Similarly, you don't need mappings or automatic key manipulation for simple formats . Hence, all the properties could have an empty implementation. Generally speaking, when writing a managed provider, you should avoid no-op implementation. In case you don't want to provide a certain, optional functionality, then throw the NotSupportedException exception instead of inserting dummy code.

Thus, the implementation of a simple .NET managed provider results in a class that has a handful of "empty" functions and just one working method—Fill. The source code for method Fill closely resembles the core code of the DirectoryListing class. The IDataAdapter interface requires Fill to have at least one version that returns an integer and takes a DataSet parameter. Of course, you are free to define as many overloads as you need.

public int Fill(DataSet ds)
{
   DataTable dt = new DataTable("FolderContents");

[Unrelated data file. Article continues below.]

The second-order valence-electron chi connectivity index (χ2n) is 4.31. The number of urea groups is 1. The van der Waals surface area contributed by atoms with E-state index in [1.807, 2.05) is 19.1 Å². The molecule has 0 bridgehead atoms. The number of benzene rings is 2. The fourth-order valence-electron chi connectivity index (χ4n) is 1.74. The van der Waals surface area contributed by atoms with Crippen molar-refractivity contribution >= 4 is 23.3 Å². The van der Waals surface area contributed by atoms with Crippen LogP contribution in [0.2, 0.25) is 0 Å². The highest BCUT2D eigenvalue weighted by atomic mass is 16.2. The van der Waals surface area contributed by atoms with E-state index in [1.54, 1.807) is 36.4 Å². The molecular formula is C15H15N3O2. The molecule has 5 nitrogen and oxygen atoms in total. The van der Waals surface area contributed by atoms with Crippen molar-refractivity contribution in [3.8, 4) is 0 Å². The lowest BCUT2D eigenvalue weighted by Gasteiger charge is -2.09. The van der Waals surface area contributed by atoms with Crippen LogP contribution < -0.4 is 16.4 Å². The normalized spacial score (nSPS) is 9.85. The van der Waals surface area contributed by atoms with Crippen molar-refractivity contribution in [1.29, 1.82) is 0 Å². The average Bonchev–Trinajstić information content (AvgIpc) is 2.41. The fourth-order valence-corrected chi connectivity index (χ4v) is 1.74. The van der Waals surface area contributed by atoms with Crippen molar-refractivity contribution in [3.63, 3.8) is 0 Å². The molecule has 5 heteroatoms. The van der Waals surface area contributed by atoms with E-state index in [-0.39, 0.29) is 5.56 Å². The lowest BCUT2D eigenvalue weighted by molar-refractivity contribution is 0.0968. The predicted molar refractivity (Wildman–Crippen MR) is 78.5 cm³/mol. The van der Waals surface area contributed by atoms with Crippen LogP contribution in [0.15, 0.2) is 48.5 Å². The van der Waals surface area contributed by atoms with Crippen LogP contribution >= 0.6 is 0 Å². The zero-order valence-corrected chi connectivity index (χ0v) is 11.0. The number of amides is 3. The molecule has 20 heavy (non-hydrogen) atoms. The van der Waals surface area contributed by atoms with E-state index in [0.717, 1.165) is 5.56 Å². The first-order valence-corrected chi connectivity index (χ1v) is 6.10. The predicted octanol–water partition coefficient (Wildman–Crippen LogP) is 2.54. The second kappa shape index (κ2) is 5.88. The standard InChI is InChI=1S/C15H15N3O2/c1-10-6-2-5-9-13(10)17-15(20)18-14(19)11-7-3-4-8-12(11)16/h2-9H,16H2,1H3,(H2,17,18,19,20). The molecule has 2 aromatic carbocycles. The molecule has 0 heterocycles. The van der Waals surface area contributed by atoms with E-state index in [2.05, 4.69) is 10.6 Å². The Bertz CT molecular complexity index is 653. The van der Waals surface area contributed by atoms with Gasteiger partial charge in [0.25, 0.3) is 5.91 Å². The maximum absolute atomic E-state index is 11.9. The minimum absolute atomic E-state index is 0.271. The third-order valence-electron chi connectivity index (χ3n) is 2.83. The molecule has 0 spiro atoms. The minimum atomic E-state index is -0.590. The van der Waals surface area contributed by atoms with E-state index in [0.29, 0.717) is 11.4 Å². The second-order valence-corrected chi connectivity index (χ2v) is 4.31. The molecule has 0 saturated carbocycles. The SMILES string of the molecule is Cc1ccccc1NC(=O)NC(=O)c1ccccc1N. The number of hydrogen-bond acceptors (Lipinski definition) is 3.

ds.Tables.Add(dt);
   Internal_CreateTable(dt);
   return Internal_FillTable(dt);
}
public int Fill(DataSet ds, String strTableName)
{
   DataTable dt = new DataTable(strTableName);
   ds.Tables.Add(dt);
   Internal_CreateTable(dt);
   return Internal_FillTable(dt);
}

What is interesting to see now is how you use this simple .NET managed provider. The following code in an excerpt from an ASP.NET page that reads a path from a textbox and populates a datagrid with the results.

public void OnLoadData(Object sender, EventArgs e)
{
DirectoryDataAdapter da;
da = new DirectoryDataAdapter(txtCommand.Text);
   
   DataSet ds = new DataSet();
   da.Fill(ds, "MyTable");

   // Display the data
   grid.DataSource = ds.Tables["MyTable"];
   grid.DataBind();
}